How long will German businesses put up with Merkel before her anti-cherry picking charade blows sky high?
Before addressing the question let’s step back and recap how wrong the EU has been every step of the way.
Wrong Six Times And Counting
- The EU thought Cameron would never hold a referendum.
- The EU thought it would never pass.
- The EU thought Cameron would never let Brexit happen after the vote was in.
- The EU thought that Theresa May would quickly reverse Cameron.
- The EU though Theresa May would eventually cave into EU solidarity.
- The EU still thinks the UK has more to lose and Theresa May will come to her senses.
Hello EU, the UK Isn’t Bluffing
All along the EU acted as if the UK was bluffing.
If the EU had a little more common sense and a lot less arrogance at step 1, Brexit might not have happened.
That’s all history. We are at point 6 now. But it’s not the UK that needs to come to its senses, it’s the EU.
How many times does one have to be proven wrong before reality sets in?
After the vote, the EU held a big touchy-feely kumbaya with 27 nations all insisting that the UK must adhere to the EU’s “four principles” and that “no cherry-picking” will be allowed.
It was not May’s decision to have a “hard Brexit”, the EU crammed that stance down May’s throat by its negotiating stance. Add that thought to the growing pile of ironies.
“The be-all and end-all is that Europe doesn’t let itself be divided,” said Merkel.
Excuse me, isn’t the UK part of Europe and isn’t the UK about to split from the EU?
- The free movement of goods.
- The free movement of services and freedom of establishment.
- The free movement of persons (and citizenship), including free movement of workers.
- The free movement of capital.
For starters, the EU has trade treaties with the US, China, Japan, and elsewhere. It does not impose four freedoms in any other relationship, but it expects the UK to abide by them.
The worst of the hypocrisy is the EU does not honor it’s own rules. I discussed how the EU violates every one of those principles in Brexit is a Religious Battle (And You Can’t Negotiate Religion).
Germany is arguably the worst of the offender, especially in regards to free movement of services. Oops, add that to the list of ironies.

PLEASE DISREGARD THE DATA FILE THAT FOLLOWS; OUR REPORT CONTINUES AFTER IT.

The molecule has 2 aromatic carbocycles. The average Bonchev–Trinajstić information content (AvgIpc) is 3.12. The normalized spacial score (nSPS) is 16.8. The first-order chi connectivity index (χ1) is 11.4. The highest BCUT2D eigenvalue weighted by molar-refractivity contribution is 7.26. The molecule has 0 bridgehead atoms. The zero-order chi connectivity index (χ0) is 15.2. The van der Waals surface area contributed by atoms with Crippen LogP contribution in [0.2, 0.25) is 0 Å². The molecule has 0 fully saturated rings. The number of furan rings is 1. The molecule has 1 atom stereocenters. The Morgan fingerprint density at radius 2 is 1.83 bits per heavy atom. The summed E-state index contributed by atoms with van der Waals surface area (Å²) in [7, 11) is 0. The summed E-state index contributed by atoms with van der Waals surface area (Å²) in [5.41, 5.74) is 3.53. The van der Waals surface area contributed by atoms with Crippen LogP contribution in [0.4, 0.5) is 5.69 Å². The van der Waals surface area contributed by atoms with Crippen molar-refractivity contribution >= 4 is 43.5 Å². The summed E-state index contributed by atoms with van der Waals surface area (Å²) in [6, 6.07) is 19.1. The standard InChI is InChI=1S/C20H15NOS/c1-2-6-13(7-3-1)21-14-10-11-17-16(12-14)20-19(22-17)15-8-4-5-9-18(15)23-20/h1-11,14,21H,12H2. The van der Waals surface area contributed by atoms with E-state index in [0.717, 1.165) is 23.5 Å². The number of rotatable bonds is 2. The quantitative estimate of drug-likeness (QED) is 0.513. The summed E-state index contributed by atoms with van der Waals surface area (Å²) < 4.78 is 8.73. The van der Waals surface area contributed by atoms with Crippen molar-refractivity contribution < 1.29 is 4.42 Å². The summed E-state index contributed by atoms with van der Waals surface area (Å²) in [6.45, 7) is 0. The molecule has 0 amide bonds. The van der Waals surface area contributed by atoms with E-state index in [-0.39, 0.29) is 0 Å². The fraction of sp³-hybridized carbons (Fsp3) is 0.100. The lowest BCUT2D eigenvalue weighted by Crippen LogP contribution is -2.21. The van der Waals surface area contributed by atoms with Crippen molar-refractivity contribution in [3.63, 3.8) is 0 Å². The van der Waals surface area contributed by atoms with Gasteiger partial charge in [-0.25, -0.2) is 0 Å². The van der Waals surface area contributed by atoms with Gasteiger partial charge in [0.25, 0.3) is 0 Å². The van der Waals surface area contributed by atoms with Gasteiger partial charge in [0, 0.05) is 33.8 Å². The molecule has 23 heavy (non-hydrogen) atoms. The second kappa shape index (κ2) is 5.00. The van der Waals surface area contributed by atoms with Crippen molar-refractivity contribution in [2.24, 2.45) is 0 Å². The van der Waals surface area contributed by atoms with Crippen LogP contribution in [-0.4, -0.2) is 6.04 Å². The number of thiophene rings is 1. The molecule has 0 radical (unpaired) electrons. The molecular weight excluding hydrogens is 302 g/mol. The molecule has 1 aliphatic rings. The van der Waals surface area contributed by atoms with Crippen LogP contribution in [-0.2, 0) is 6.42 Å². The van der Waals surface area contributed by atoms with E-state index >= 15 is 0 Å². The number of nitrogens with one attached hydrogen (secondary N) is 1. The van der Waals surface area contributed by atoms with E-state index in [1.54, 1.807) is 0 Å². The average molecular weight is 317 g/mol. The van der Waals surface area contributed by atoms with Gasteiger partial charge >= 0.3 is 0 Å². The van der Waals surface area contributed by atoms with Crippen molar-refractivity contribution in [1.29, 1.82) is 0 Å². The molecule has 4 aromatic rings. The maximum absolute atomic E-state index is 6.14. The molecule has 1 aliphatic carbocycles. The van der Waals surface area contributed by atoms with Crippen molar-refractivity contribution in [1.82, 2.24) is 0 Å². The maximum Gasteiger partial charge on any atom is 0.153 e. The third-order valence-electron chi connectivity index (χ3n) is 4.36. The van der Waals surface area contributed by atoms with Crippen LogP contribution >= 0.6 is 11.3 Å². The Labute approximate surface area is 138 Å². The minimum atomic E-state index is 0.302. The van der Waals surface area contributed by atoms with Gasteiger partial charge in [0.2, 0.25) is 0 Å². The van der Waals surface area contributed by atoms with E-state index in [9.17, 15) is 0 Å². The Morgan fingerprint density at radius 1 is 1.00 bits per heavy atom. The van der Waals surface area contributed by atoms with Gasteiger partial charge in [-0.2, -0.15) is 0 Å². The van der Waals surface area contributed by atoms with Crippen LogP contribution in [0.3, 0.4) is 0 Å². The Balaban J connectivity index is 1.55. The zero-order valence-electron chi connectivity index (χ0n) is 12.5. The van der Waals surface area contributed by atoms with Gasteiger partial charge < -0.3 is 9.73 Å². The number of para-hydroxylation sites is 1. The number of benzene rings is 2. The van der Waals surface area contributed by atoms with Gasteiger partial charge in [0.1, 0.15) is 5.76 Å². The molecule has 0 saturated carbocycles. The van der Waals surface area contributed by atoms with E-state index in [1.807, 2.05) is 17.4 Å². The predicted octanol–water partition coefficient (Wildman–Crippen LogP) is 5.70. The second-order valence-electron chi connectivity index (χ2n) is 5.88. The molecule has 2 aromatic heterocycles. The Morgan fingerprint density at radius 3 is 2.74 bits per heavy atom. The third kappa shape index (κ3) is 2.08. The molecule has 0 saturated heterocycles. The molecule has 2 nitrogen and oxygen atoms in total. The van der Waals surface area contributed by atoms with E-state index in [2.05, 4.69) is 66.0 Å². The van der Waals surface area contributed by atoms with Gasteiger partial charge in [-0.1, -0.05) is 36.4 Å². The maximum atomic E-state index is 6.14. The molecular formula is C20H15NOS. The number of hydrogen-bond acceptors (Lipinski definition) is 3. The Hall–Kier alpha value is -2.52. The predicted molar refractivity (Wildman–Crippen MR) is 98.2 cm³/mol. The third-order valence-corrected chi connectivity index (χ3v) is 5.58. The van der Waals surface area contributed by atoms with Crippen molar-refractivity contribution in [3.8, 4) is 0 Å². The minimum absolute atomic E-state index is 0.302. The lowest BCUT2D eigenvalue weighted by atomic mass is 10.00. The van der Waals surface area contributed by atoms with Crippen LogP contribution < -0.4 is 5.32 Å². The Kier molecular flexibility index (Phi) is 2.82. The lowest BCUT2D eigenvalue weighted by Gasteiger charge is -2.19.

EU officials are unanimous in spouting “the UK has more to lose”. Really?
EU Prison Run by Germany for Germany
Jean-Claude Juncker and Angela Merkel want to make the EU a prison.
Countries singing kumbaya with Merkel ought to take a good long look at who benefited from European solidarity and who didn’t.
UK Escapes Prison
- The EU agricultural tariffs are a nightmare.
- The EU rules and regulations are a nightmare.
- The EU was never going to be satisfied with a “two-speed” Europe.
- There would have been constant pressure for the UK to adopt the Euro.
- The UK made a smart move to leave
Please consider EU Members Face Paying ‘Brexit Tax’ to Fund Shortfall.
The European Union could impose taxes on citizens of member states under radical proposals to help make up a funding shortfall in the wake of Brexit.
Brexit is a key factor driving the proposed reforms as the EU looks to fill the gap in its budget that will be left by the UK’s contributions, an estimated £8bn a year.
One proposed tax in the report is EU-wide VAT of 1 or 2 per cent, which would be deducted from national VAT and paid directly to Brussels.
Germany Investment in UK Will Go Poof
The UK’s €8 billion annual contribution to the EU is peanuts compared to €120 billion German businesses invested in the UK.
From Der Spiegel, translated from German:
An Great Britain exit from the EU would hit German companies hard. They invested around 120 billion euros in the country. A large part of this would be lost through a Brexit, warned Volker Treier, the deputy chief executive of the German Chamber of Industry and Commerce (DIHK). To date, German companies have set up production and operations in the UK worth 120 billion euros, employing some 400,000 people there.
Who Has More to Lose?
- German businesses: €120 billion in investments.
- EU budget: €8 billion.
- Germany runs an export surplus to the UK to the tune of €51 billion.
- The rest of the EU runs another €40 billion or so trade surplus with the UK.
- The UK has already lowered its corporate tax rate to the EU’s ire and may do so again if Brexit talks turn nasty.
- France wants to take London bank jobs. There were announcements on Thursday. But are French banks in any shape to go on a lending spree? The entire Eurozone banking structure is suspect. They may take some London jobs, but what about lending?
- Euroscepticism is on the rise in Italy, France, Greece, and even Germany. In particular, Italy is a huge tinder pile of fat-wood waiting for Beppe Grillo to light the match. Trade wars will not help one bit.
The amazing thing is the EU talks as if it has the upper hand. Are they really that stupid or is it a transparent bluff?
Regardless, the above list is one hell of a price to pay to insist on “four principles” that Germany and the rest of the EU don’t even honor themselves.
So, how long will it be before German businesses pound some sense into Merkel’s head?
Mike “Mish” Shedlock